Monday 20 November 2017

O'Brien ready to leave 'old order' in his wake

Richard Forristal

Richard Forristal

Not for the first time in recent years, the domestic jockeys' championship looks poised to provide a compelling sub-plot to an already intriguing Flat season.

But for the first time since Declan McDonogh prevailed in 2006, there's a real possibility of the 'old order' being disrupted. Reigning champion Johnny Murtagh, a five-time holder in all, and six-time champion Pat Smullen have shared the last five titles, with Murtagh emerging from his Ballydoyle split at the end of 2010 to reclaim top spot last year.

Both men are in the thick of it once again, but, if recent form is anything to go by, they certainly won't have things to themselves. After last night's Killarney meeting, where 19-year-old Joseph O'Brien had one winner, the young rider is now one ahead of Smullen and Wayne Lordan who both have 37 winners.

Cork-born Lordan (30) is also chasing a first championship. This month alone, a tally of nine has seen him outscore Smullen and Murtagh by four and six respectively.


With Coolmore-sponsored backing, courtesy of David Wachman, he might reasonably be considered a contender. As the 20/1 outsider of the four, though, the market says otherwise and it's his teenage counterpart that's threatening to throw down the most telling challenge.

Since July 1, O'Brien has plundered 15 firsts on home soil, giving him numerical substance during a season in which he has already excelled on the big stage. History tells us that the Ballydoyle gig is a uniquely pressurised environment for even the most experienced and skilled practitioners, yet the youngster has stepped up to the plate manfully.

This term, he has been a steady hand in guiding Camelot to three Classic triumphs. He likewise proved to be a stabilising force in helping repair some of the damage done to So You Think's lofty reputation and last Saturday he conquered France by surviving one of their notoriously fickle stewards' enquiries to claim a first Group One there on Imperial Monarch.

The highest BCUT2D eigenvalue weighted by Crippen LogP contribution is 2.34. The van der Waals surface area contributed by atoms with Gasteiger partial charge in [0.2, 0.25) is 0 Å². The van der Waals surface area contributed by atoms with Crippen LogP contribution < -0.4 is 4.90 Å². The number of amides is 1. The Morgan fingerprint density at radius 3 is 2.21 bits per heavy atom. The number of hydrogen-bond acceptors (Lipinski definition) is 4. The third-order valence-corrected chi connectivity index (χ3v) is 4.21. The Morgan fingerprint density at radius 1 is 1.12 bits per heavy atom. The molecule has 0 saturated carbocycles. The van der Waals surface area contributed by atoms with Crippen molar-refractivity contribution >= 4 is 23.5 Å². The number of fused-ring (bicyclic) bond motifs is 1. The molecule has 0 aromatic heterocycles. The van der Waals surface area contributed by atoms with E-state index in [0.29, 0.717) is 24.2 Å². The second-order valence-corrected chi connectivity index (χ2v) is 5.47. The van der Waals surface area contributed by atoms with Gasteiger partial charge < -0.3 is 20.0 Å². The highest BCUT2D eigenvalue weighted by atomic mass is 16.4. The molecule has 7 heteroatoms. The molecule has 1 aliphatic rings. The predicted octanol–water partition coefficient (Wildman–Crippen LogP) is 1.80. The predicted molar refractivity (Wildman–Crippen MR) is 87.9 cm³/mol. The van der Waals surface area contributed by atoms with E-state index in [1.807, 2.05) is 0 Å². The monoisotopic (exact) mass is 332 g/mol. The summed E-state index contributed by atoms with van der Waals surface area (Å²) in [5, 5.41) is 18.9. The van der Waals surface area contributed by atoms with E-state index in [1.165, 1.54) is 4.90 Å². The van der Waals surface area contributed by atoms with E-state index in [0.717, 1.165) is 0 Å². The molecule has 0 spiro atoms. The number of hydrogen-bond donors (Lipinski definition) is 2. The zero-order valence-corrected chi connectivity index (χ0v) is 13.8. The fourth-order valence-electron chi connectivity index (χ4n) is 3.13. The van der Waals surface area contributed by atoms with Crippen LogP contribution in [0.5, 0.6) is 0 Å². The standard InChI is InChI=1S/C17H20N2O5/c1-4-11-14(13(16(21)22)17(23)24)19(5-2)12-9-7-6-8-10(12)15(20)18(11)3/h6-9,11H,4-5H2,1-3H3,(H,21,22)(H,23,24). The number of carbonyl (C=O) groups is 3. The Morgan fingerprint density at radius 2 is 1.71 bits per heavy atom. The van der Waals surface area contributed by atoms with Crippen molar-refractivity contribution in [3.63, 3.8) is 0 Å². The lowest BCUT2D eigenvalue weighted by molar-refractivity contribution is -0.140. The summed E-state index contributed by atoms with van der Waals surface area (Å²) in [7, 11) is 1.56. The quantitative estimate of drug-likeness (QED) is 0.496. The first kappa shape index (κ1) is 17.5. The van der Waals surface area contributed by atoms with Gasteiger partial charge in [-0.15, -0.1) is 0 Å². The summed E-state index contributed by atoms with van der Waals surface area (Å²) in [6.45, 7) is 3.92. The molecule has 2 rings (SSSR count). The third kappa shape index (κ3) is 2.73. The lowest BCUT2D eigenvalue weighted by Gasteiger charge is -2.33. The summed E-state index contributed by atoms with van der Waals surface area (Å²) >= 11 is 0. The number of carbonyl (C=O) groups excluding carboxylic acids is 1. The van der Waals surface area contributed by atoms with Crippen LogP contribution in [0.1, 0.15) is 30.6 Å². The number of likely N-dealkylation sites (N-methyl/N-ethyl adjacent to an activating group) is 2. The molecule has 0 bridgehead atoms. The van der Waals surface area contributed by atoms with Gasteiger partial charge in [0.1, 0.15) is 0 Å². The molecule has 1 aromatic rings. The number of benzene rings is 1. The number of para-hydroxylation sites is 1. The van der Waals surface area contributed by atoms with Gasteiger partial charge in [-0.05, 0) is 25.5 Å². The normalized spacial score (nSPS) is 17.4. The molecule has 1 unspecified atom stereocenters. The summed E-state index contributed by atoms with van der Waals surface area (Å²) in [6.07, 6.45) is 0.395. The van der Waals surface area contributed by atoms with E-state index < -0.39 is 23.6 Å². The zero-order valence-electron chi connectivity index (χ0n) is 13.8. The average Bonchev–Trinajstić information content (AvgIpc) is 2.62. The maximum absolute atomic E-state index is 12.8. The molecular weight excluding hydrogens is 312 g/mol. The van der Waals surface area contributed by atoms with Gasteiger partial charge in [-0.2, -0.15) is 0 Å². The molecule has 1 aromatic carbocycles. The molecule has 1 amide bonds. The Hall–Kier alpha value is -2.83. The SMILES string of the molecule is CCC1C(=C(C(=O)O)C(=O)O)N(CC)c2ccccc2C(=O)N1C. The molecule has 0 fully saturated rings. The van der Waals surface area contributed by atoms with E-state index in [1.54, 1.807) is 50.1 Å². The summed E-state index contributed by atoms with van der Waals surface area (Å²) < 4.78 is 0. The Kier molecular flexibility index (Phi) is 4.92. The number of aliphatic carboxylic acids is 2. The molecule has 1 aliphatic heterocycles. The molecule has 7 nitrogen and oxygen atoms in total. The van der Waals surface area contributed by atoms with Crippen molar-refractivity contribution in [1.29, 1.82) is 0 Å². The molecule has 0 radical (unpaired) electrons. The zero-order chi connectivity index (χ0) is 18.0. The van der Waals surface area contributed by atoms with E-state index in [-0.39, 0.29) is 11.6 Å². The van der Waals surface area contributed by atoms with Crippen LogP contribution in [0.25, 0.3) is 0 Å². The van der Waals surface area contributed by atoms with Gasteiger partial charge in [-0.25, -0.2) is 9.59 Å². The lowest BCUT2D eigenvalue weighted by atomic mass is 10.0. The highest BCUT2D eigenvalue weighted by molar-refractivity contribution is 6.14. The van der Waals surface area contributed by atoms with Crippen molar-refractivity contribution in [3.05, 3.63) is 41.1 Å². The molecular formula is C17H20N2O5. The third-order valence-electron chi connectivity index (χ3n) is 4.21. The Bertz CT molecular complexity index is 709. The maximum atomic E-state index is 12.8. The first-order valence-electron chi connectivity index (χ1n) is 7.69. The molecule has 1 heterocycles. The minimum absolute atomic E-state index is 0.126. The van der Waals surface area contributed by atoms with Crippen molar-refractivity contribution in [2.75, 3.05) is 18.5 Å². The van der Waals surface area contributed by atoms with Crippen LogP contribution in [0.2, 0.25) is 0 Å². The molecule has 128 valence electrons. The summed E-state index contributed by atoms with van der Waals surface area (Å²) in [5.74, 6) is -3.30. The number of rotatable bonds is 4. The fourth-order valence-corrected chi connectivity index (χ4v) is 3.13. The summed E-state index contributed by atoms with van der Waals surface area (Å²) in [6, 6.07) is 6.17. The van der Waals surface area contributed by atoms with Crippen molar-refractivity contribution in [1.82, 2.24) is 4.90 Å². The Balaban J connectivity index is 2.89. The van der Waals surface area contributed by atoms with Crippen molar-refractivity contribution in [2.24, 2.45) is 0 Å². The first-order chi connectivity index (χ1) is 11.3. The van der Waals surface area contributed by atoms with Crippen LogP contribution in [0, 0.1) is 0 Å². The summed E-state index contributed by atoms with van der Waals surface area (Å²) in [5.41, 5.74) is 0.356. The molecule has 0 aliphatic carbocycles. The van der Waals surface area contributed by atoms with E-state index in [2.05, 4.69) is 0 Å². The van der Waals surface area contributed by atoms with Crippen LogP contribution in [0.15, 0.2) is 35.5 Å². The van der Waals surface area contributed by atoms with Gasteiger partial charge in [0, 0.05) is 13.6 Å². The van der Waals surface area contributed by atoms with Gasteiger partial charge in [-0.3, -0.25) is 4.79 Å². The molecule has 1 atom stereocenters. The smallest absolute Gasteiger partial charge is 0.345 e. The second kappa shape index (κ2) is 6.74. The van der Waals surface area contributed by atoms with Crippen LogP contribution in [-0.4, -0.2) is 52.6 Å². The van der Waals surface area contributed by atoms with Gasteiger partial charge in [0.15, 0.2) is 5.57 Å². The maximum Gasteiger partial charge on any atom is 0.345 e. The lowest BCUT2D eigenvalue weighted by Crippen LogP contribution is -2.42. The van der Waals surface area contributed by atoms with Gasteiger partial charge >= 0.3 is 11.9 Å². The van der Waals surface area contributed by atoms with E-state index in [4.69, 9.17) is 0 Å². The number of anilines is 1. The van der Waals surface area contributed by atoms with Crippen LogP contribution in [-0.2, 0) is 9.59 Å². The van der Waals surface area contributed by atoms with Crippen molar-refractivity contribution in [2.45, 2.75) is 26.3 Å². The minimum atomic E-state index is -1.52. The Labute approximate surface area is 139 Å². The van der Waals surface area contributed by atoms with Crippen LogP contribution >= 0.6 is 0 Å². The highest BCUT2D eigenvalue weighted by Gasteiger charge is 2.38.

In a clear display of intent over the following four days, O'Brien knuckled down to steer home nine domestic winners, travelling by helicopter to Killarney for a double on Monday after next year's Derby favourite Mars had helped secure him an earlier brace at Dundalk. It is that kind of ambition that now sees him vie with Smullen for the market lead in the championship betting, both men generally trading at odds of 6/4.

With Galway around the corner, Smullen has plenty to look forward to as Dermot Weld's stable jockey. Moreover, the Offaly native might be further motivated to repel O'Brien's bid by the fact that he would be supplanted as the youngest holder of the crown should the dual champion apprentice prevail.

All told, then, it is not insignificant that Smullen and O'Brien are the only two of the quartet on duty at both Killarney and Leopardstown today. Murtagh, currently on 35, is a best-priced 11/4 to retain his title. Shane 'Dusty' Foley, who has thrived as Mick Halford's No 1 of late, trails by a further two, and can be backed at up to 25/1.

Murtagh is set to be aboard Native Khan if John Oxx allows last year's Epsom Derby fifth take his chance in the Meld Stakes at Leopardstown next Thursday, although the run is ground dependent. The grey, formerly trained by Ed Dunlop, had been off the track for a year before making his debut for the Currabeg stable on unsuitable ground at the Curragh last month.

But it was an encouraging effort with Native Khan finishing third to Famous Name in the International Stakes over a mile and a quarter. And Oxx would like to turn him out again in next week's Group Three over nine furlongs. "We're hoping to run Native Khan in the Meld Stakes. We're hoping for an improvement in the weather," he said.

Meanwhile, O'Brien's Breeders' Cup Turf and dual Coronation Cup hero St Nicholas Abbey drifted to as big as 100/30 yesterday for Saturday's King George VI Stakes at Ascot. The five-year-old had been as low as 2/1 favourite for the showpiece Group One, but last year's winner Nathaniel and Sea Moon, which has won both its starts for Michael Stoute since finishing second in the Turf at Churchill Downs in November, now share favouritism at 5/2.

Japanese runner Deep Brillante -- winner of the Derby in his native country -- has been clipped into 16/1 after some each-way interest.

King George VI And Queen Elizabeth Stakes -- Coral bet: 5/2 Nathaniel, Sea Moon, 100/30 St Nicholas Abbey, 6/1 Dunaden, 10/1 Danedream, 16/1 Deep Brillante, Reliable Man, 20/1 Shareta, 33/1 Masked Marvel, Brown Panther, 200/1 Robin Hood, Windsor Palace.

Irish Independent

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